Omnichannel Retail: what functionality do you need to make the move?
If it hasn’t become apparent already, eCommerce is the way of the future for retailers. If sellers are not incorporating online channels into their broader omnichannel retail efforts, it is time to consider doing so. After all, according to comScore, eCommerce is generating as much as $56.1 billion per quarter and showing no signs of slowing down.
So if you are a retailer that has not quite embraced online yet, what do you need to do to get there? For many merchants, selling online is a daunting prospect, and it may not seem like it is worth the effort. However, by deploying the appropriate eCommerce solutions, retailers can actually make this task much more manageable, allowing them to serve a broader audience without negatively affecting operations.
Here are some considerations that new brick-and-mortar sellers should make as they move towards an omnichannel retail organization:
Improve inventory visibility
Inventory visibility is important not only for the merchant, but the customer as well. Retailers want to be able to quickly see how much stock they have across all their locations, which will help them fulfill online orders quickly and efficiently without jeopardizing brick-and-mortar customers. This means, sellers must have rules in place to ensure enough inventory remains to satisfy the in-store customer.
At the same time, inventory visibility is also crucial for online shoppers. Knowing that merchants are out-of-stock in-store or are running low on inventory online can influence purchase decisions. No one likes driving to a local store, only to find out items are out of stock or, vice versa, creating an online account to buy an item only to be unable to do so.
Prepare for picking, packing and shipping
Major eCommerce giants have perfected the art of picking, packing and shipping items as orders come in down to a science. Warehouse workers are like well-oiled machines and they are armed with the tools and software they need to turn products around as quickly as possible, ensuring customers get their purchases without much delay.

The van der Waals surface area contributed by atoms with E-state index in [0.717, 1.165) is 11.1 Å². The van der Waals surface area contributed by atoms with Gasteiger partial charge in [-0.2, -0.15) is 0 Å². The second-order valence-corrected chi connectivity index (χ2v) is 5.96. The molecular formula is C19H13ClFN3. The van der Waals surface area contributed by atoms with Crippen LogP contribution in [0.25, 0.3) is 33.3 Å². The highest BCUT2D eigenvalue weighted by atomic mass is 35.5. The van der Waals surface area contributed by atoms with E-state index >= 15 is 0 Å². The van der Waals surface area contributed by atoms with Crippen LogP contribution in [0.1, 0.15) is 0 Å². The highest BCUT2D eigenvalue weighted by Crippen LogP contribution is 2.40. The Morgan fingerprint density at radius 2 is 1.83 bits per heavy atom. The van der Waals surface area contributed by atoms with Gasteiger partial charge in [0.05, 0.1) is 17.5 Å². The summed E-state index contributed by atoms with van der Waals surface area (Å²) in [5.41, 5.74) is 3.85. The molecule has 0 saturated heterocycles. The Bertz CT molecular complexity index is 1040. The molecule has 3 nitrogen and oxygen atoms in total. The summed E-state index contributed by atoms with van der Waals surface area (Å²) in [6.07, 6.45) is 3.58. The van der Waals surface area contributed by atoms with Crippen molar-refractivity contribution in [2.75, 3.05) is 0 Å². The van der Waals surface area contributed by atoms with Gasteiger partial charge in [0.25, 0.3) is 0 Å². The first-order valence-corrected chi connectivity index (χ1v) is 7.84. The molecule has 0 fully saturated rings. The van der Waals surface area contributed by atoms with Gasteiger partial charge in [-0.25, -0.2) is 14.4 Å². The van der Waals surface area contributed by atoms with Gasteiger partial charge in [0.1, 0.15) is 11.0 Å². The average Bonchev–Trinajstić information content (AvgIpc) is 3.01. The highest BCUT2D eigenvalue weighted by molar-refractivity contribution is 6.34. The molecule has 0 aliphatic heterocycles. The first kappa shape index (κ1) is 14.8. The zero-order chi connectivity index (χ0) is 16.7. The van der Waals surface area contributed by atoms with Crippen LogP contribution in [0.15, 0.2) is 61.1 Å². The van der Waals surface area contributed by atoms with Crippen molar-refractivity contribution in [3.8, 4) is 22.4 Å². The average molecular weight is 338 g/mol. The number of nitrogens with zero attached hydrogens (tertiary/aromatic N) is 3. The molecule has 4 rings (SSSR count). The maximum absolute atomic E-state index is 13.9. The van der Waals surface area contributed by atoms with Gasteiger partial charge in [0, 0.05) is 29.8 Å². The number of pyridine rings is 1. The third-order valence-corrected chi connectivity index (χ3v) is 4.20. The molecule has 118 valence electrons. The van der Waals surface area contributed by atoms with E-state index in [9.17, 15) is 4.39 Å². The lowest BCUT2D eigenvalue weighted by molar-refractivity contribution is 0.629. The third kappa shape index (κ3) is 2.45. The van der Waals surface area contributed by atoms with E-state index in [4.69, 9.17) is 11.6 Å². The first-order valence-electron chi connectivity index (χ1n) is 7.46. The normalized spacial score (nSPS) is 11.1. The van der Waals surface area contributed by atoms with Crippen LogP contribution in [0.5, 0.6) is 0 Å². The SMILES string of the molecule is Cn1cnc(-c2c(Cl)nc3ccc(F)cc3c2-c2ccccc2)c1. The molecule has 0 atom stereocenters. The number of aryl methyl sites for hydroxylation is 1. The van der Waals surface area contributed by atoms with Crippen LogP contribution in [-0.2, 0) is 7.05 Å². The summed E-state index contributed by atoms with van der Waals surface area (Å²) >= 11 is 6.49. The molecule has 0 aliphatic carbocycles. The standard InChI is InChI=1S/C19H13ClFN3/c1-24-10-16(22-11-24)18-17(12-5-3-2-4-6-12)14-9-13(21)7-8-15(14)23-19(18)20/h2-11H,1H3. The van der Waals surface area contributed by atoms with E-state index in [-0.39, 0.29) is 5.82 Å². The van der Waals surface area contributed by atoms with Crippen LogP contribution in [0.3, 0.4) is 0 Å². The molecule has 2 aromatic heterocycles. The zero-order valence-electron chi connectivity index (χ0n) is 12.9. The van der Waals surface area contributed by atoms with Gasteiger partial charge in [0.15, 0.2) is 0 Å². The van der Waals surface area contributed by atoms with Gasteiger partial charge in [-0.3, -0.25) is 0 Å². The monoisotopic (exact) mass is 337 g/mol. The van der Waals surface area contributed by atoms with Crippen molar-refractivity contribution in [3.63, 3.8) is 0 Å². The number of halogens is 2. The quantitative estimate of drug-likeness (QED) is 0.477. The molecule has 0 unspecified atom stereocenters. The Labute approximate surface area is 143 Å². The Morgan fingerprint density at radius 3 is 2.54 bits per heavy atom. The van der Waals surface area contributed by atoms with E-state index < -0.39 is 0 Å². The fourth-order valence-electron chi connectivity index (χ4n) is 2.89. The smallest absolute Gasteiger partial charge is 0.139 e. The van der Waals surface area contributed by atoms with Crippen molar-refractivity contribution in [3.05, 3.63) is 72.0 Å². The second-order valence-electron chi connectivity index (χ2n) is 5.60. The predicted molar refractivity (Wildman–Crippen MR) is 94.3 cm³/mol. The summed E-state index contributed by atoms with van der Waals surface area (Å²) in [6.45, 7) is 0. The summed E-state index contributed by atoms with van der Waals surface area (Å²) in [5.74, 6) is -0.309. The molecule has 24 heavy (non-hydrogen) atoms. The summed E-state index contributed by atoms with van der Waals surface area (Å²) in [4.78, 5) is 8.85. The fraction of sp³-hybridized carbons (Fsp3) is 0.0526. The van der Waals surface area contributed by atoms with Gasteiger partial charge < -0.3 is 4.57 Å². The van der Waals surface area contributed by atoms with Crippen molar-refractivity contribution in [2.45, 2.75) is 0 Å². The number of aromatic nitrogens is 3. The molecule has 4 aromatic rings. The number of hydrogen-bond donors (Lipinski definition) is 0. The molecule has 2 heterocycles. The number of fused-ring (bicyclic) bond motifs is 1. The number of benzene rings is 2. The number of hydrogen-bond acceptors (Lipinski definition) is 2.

For a brick-and-mortar seller just turning to online customers, the picking and packing process can actually be a highly time-consuming task, even after new software has been deployed, mostly because store associates lack the experience and training needed to fulfill orders quickly. Errors can occur when checking items out, they may be packaged incorrectly or store associates may just not know how to do the job efficiently.
The first step retailers should take is devoting specific employees to pick, packing and shipping tasks, so they become proficient at the operation. However, for small sellers, deploying the right tools for the job (software, scanners) can also help the picking process significantly. For example, an alert system that notifies employees when a new order comes in can be a real asset for helping pickers turn purchases around more quickly.
Automating the process to deliver omnichannel retail
Retailers should also be looking to automate the process of fulfilling online orders. For smaller merchants, automating eCommerce operations can help them make the most out of their limited manpower. For example, tying the point-of-sale system back to inventory management allows retailers to automatically check items out of inventory, which can help avoid bookkeeping confusion and other human errors.
Integration of software systems and automation of various processes is ideal for any retailer moving online, as it will help them adjust to selling online and serving Web-based customers without forcing them to spend more time on these tasks.
More people are shopping online and expect to order and receive their items how they choose, and retailers need to accomodate their needs if they want to be successful. While getting involved with eCommerce may seem like a daunting task, the use of the right solutions